The chief agricultural use of land is pasturage for livestock, mainly sheep, goats, and cattle, the tending of which is the traditional vocation of the Kyrgyz people. An estimated 83 percent of land in agricultural use is mountainous pastureland. In the 1980s, livestock production accounted for about 60 percent of the value of the country's agricultural output; such production included mutton, beef, eggs, milk, wool, and thoroughbred horses. In 1987, when herds reached their largest numbers, about twice as much grain was used for animal feed as for human consumption. However, the prices of and demand for livestock products have dropped significantly in the 1990s relative to those of crops. For this reason and because Soviet-era herds had been supported largely by cheap imported grain, in 1994 livestock contributed less than half the total value of Kyrgyzstan's agricultural earnings. In 1994 the most important livestock products were cow's milk (750,000 tons), beef and veal (70,000 tons), mutton and lamb (50,000 tons), eggs (30,600 tons), wool (56,300 tons), pork products (30,000 tons), and poultry meat (25,000 tons). All of those figures were below the totals for the previous two years.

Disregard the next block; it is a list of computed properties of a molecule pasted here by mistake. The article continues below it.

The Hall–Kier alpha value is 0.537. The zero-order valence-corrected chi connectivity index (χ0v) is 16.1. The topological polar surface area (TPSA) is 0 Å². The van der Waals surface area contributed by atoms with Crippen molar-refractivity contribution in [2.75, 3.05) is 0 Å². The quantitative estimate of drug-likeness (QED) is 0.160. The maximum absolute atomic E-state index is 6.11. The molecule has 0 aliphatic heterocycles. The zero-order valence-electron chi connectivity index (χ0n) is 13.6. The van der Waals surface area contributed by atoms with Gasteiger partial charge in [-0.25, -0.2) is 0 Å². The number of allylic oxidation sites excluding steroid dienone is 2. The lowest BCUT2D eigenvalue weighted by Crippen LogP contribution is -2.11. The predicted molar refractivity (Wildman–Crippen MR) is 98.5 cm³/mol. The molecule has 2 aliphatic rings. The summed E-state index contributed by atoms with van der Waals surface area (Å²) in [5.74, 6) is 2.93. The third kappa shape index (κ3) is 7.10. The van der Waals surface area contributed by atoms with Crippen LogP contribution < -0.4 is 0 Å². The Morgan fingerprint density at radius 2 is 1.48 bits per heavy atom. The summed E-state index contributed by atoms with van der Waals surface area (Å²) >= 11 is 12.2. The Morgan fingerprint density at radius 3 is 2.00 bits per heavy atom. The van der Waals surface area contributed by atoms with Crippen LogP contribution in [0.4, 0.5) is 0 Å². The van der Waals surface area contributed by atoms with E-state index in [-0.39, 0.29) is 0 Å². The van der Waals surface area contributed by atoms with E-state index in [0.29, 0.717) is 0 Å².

Agricultural Trends and Problems

The early 1990s saw many farmers turn from commercial production to subsistence crops, a trend that hurt the country's export activities (roughly half of its exports were agricultural in 1990) as well as the availability of foods within Kyrgyzstan. Experts believe that Kyrgyzstan's main agricultural problems are inappropriate and slow-moving reforms (especially land redistribution), intrusive bureaucratic regulations, poor availability of credit, and delayed payments to farmers for their crops. More immediately, both water and fertilizers have been in short supply since the end of the Soviet Union. In addition, Kyrgyzstan's agriculture uses an average of less than 50 percent of the amount of pesticides used by agriculture in the Western nations.